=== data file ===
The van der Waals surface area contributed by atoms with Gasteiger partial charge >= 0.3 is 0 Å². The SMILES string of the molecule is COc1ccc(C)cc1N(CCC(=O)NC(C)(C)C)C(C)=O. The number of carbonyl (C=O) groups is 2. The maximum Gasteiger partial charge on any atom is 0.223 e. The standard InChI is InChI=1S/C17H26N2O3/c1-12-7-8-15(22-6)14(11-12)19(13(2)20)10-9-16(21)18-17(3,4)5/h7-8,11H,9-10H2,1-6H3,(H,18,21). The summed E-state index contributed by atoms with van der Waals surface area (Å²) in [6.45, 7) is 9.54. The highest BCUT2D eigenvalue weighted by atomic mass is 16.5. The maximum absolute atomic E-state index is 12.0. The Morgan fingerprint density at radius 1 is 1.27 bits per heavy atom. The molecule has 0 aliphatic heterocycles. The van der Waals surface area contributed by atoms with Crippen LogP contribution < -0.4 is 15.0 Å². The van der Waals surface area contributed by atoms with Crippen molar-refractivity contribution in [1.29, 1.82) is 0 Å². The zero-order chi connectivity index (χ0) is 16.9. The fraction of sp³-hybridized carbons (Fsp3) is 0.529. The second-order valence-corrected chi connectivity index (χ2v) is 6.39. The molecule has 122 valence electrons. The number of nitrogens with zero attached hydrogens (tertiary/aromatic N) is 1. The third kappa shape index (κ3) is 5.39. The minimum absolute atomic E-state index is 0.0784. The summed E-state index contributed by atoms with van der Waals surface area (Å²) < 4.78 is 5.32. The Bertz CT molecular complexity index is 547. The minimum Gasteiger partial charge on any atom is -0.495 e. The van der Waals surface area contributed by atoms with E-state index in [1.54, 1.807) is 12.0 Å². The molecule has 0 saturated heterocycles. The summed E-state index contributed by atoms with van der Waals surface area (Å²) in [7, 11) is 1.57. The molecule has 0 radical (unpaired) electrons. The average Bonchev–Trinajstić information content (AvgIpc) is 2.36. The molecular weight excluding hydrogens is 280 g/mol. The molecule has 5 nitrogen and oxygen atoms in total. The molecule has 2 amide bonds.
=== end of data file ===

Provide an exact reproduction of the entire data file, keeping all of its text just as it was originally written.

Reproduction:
The van der Waals surface area contributed by atoms with Gasteiger partial charge >= 0.3 is 0 Å². The SMILES string of the molecule is COc1ccc(C)cc1N(CCC(=O)NC(C)(C)C)C(C)=O. The number of carbonyl (C=O) groups is 2. The maximum Gasteiger partial charge on any atom is 0.223 e. The standard InChI is InChI=1S/C17H26N2O3/c1-12-7-8-15(22-6)14(11-12)19(13(2)20)10-9-16(21)18-17(3,4)5/h7-8,11H,9-10H2,1-6H3,(H,18,21). The summed E-state index contributed by atoms with van der Waals surface area (Å²) in [6.45, 7) is 9.54. The highest BCUT2D eigenvalue weighted by atomic mass is 16.5. The maximum absolute atomic E-state index is 12.0. The Morgan fingerprint density at radius 1 is 1.27 bits per heavy atom. The molecule has 0 aliphatic heterocycles. The van der Waals surface area contributed by atoms with Crippen LogP contribution < -0.4 is 15.0 Å². The van der Waals surface area contributed by atoms with Crippen molar-refractivity contribution in [1.29, 1.82) is 0 Å². The zero-order chi connectivity index (χ0) is 16.9. The fraction of sp³-hybridized carbons (Fsp3) is 0.529. The second-order valence-corrected chi connectivity index (χ2v) is 6.39. The molecule has 122 valence electrons. The number of nitrogens with zero attached hydrogens (tertiary/aromatic N) is 1. The third kappa shape index (κ3) is 5.39. The minimum absolute atomic E-state index is 0.0784. The summed E-state index contributed by atoms with van der Waals surface area (Å²) < 4.78 is 5.32. The Bertz CT molecular complexity index is 547. The minimum Gasteiger partial charge on any atom is -0.495 e. The van der Waals surface area contributed by atoms with E-state index in [1.54, 1.807) is 12.0 Å². The molecule has 0 saturated heterocycles. The summed E-state index contributed by atoms with van der Waals surface area (Å²) in [7, 11) is 1.57. The molecule has 0 radical (unpaired) electrons. The average Bonchev–Trinajstić information content (AvgIpc) is 2.36. The molecular weight excluding hydrogens is 280 g/mol. The molecule has 5 nitrogen and oxygen atoms in total. The molecule has 2 amide bonds.